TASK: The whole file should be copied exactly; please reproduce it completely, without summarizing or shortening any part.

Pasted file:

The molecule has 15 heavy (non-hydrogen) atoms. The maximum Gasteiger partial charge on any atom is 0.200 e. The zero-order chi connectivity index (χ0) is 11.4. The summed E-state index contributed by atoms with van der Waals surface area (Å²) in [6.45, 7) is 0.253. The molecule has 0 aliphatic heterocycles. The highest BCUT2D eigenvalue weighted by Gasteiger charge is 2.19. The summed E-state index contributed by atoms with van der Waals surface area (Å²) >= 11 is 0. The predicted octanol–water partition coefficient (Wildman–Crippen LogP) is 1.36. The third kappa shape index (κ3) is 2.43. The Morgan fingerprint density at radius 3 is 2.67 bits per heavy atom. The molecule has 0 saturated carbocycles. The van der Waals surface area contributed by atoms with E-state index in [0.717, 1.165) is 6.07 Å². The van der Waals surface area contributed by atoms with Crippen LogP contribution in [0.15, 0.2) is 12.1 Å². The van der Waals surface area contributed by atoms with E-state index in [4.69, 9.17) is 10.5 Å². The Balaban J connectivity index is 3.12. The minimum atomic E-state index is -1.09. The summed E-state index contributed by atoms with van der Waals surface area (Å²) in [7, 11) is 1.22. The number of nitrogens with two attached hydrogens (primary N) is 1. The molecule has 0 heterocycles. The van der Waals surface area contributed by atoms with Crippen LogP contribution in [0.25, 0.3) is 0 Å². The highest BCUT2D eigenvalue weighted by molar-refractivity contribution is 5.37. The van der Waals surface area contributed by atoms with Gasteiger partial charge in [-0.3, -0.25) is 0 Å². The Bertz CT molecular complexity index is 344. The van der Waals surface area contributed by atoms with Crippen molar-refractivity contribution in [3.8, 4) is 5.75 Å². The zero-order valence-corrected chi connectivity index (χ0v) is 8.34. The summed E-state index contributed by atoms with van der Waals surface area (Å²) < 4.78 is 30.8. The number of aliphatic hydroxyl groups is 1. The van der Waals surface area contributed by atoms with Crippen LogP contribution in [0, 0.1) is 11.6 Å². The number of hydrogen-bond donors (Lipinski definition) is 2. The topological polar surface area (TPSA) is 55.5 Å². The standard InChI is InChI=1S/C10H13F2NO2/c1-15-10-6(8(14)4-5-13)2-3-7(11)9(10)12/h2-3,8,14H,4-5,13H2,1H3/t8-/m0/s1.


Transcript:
The molecule has 15 heavy (non-hydrogen) atoms. The maximum Gasteiger partial charge on any atom is 0.200 e. The zero-order chi connectivity index (χ0) is 11.4. The summed E-state index contributed by atoms with van der Waals surface area (Å²) in [6.45, 7) is 0.253. The molecule has 0 aliphatic heterocycles. The highest BCUT2D eigenvalue weighted by Gasteiger charge is 2.19. The summed E-state index contributed by atoms with van der Waals surface area (Å²) >= 11 is 0. The predicted octanol–water partition coefficient (Wildman–Crippen LogP) is 1.36. The third kappa shape index (κ3) is 2.43. The Morgan fingerprint density at radius 3 is 2.67 bits per heavy atom. The molecule has 0 saturated carbocycles. The van der Waals surface area contributed by atoms with E-state index in [0.717, 1.165) is 6.07 Å². The van der Waals surface area contributed by atoms with Crippen LogP contribution in [0.15, 0.2) is 12.1 Å². The van der Waals surface area contributed by atoms with E-state index in [4.69, 9.17) is 10.5 Å². The Balaban J connectivity index is 3.12. The minimum atomic E-state index is -1.09. The summed E-state index contributed by atoms with van der Waals surface area (Å²) in [7, 11) is 1.22. The number of nitrogens with two attached hydrogens (primary N) is 1. The molecule has 0 heterocycles. The van der Waals surface area contributed by atoms with Crippen LogP contribution in [0.25, 0.3) is 0 Å². The highest BCUT2D eigenvalue weighted by molar-refractivity contribution is 5.37. The van der Waals surface area contributed by atoms with Gasteiger partial charge in [-0.3, -0.25) is 0 Å². The Bertz CT molecular complexity index is 344. The van der Waals surface area contributed by atoms with Crippen molar-refractivity contribution in [3.8, 4) is 5.75 Å². The zero-order valence-corrected chi connectivity index (χ0v) is 8.34. The summed E-state index contributed by atoms with van der Waals surface area (Å²) < 4.78 is 30.8. The number of aliphatic hydroxyl groups is 1. The van der Waals surface area contributed by atoms with Crippen LogP contribution in [0, 0.1) is 11.6 Å². The number of hydrogen-bond donors (Lipinski definition) is 2. The topological polar surface area (TPSA) is 55.5 Å². The standard InChI is InChI=1S/C10H13F2NO2/c1-15-10-6(8(14)4-5-13)2-3-7(11)9(10)12/h2-3,8,14H,4-5,13H2,1H3/t8-/m0/s1.